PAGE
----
However, team-based care generates a cost,19,20 most of which is incurred by primary care. An expectation that primary care, whether solo physicians or physicians in groups, will use team-based care to achieve risk factor control without compensation that offsets their expenses is unrealistic. Without compensation, team-based care is not fiscally prudent.

We have calculated that team-based care for patients with CVD could generate net savings if overall (eg, primary, specialty, hospital, and drugs) costs of care were reduced by as little as 2%.20 Given the number of potentially preventable events that lead to hospitalization and the amount of low-value and no-value care delivered in the US, savings of this magnitude or greater are not beyond imagination. However, at least some of those savings must be used to finance the teams that produced them; they can not stop at the payers.


The list of risk factors and diseases that various agencies and organizations ask primary care to manage is long: Heart disease, cancer, diabetes, chronic lung disease, depression, physical inactivity, tobacco use, substance-use disorder, and now the social determinants, to name a few. Unfortunately, we do not know of any Medical Group that has been able to maintain a registry for each of these conditions; most groups have difficulty supporting even 1 registry. Therefore, when a funding agency supports an initiative to implement a single-condition registry, the result is “fratricide”; the new registry kills the use of any other registry that the group is using. Million Hearts and the Agency for Healthcare Research and Quality counterpart, Evidence NOW,21 are not exempt from this phenomenon. An alternative is a single, searchable registry that tracks multiple conditions: 1 row for each patient and 1 column for each condition. When one is assessing performance vis-à-vis a risk factor or condition, for example, hypertension, data in the relevant column can be manipulated and analyzed. When one assesses the management of a particular patient, the data in that patient’s row can be accessed and examined.

A sophisticated multicondition registry and decision-support system has been developed and tested.22,23 After the medical assistant moves the patient to a room, the acquired patient data on tobacco use, blood pressure, serum cholesterol, blood glucose, weight, and aspirin use are encrypted and sent to a remote server in the Cloud. A risk calculator on the server calculates the patient’s 10-year risk of fatal or nonfatal heart attack or stroke and prioritizes a set of interventions by potential impact. A detailed report is generated for the clinician, and a simpler report is generated for the patient, and both are encrypted and sent back to the patient’s medical record. This tool is not linked to a particular EMR product. Although this decision-support system has been shown to improve risk factor control in patients with diabetes, the attributes that a decision-support system must have if it is to change decisions and improve care have not been established.

However, registry and decision-support systems require support. Although large groups that are committed to risk factor control have the required clinical and informatics skills in-house, this is not the case with many of the solo practices, independent practices, and small groups that make up most of the US health care system. Likewise, solo practices and these groups cannot afford the fees charged by the EMR vendors to customize their software. One option would be to make registry functionality for multiple-condition patient and quality management a criterion for health information technology certification.24 Alternatively, we believe that accountable care organization support or the formation of nonprofit collaboratives could make these support services affordable in all sites if the accrued savings were shared appropriately.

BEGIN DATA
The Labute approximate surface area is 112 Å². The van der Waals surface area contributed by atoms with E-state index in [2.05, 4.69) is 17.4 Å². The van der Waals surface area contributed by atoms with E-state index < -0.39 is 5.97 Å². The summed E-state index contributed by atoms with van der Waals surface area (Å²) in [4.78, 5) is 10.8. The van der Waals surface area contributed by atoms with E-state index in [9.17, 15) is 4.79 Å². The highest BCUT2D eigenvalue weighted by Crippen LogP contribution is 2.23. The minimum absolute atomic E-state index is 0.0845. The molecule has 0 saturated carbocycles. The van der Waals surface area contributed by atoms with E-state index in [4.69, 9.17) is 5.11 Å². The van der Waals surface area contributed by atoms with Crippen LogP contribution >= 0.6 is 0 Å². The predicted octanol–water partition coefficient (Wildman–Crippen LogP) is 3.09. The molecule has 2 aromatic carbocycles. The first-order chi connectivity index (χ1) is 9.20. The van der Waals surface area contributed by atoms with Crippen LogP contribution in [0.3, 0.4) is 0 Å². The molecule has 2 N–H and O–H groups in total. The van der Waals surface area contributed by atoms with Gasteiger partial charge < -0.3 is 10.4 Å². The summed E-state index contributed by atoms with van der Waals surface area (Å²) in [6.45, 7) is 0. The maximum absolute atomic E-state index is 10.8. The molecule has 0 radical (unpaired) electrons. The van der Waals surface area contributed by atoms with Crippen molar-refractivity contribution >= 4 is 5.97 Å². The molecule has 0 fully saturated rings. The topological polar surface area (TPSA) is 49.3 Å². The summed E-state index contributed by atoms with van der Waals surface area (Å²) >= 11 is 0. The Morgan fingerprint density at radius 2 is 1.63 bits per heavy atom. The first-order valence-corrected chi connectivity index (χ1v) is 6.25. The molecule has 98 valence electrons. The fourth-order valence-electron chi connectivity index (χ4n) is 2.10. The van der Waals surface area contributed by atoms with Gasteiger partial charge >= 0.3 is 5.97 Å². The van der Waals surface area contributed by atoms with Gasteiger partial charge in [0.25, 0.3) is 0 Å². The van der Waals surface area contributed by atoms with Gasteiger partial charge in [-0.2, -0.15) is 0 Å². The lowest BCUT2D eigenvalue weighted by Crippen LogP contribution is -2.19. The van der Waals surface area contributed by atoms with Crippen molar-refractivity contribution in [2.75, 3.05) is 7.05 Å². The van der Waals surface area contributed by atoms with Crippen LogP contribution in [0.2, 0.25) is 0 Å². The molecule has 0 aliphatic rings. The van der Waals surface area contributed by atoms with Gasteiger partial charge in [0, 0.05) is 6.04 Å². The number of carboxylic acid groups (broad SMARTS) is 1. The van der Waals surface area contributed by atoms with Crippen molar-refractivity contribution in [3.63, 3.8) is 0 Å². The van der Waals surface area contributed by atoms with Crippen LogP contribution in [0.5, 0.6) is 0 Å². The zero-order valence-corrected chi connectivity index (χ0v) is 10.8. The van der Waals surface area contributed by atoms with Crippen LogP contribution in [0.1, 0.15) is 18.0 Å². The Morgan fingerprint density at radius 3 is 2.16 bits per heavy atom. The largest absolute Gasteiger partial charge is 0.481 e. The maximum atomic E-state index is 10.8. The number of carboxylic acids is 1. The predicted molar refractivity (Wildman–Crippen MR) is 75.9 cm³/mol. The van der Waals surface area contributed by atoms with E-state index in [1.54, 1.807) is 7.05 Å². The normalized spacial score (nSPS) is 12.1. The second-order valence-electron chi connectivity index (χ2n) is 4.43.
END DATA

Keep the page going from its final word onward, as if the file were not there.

High-performing Medical Groups are prima facie evidence that these 3 disease prevention hard stops can be overcome. For example, Kaiser Permanente was able to increase hypertension control from around 45% to 80% by attending to systems and data, and in Minnesota 80% control by a clinic is considered just “average.”15,16 With proper support, primary care service units can continuously access their data for decision support and quality improvement cycles. The concept of shared savings is not new; it just needs to be applied to team-based care for risk factor control and disease management. Finally, funding agencies and advocacy organizations need to stop the fratricide of its health registries and promote development of multicondition, rather than condition-specific, registries. The technology is there for the taking. The next step is to implement it and, in the process, achieve the goals of Million Hearts and the many other stakeholders who are committed to promoting health and well-being.

Disclosure Statement

This work was supported in part by CDC-DP1305 Nutrition, Physical Activity, and Obesity State Public Health Actions to Prevent and Control Diabetes & Heart Disease /Stroke.

The author(s) have no other conflicts of interest to disclose.


Kathleen Louden, ELS, of Louden Health Communications performed a primary copy edit.

How to Cite this Article

Kottke TE, Horst S. We can save a million hearts. Perm J 2019;23:18-289. DOI: https://doi.org/10.7812/18-289

Author Affiliations

1 HealthPartners, Minneapolis, MN

2 ICSI Institute for Clinical Systems Improvement, Minneapolis, MN

Corresponding Author

Thomas E Kottke, MD, MSPH (thomas.e.kottke@healthpartners.com)

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Keywords: cardiovascular disease, cardiovascular disease mortality, cardiovascular risk factor control, Million Hearts Initiative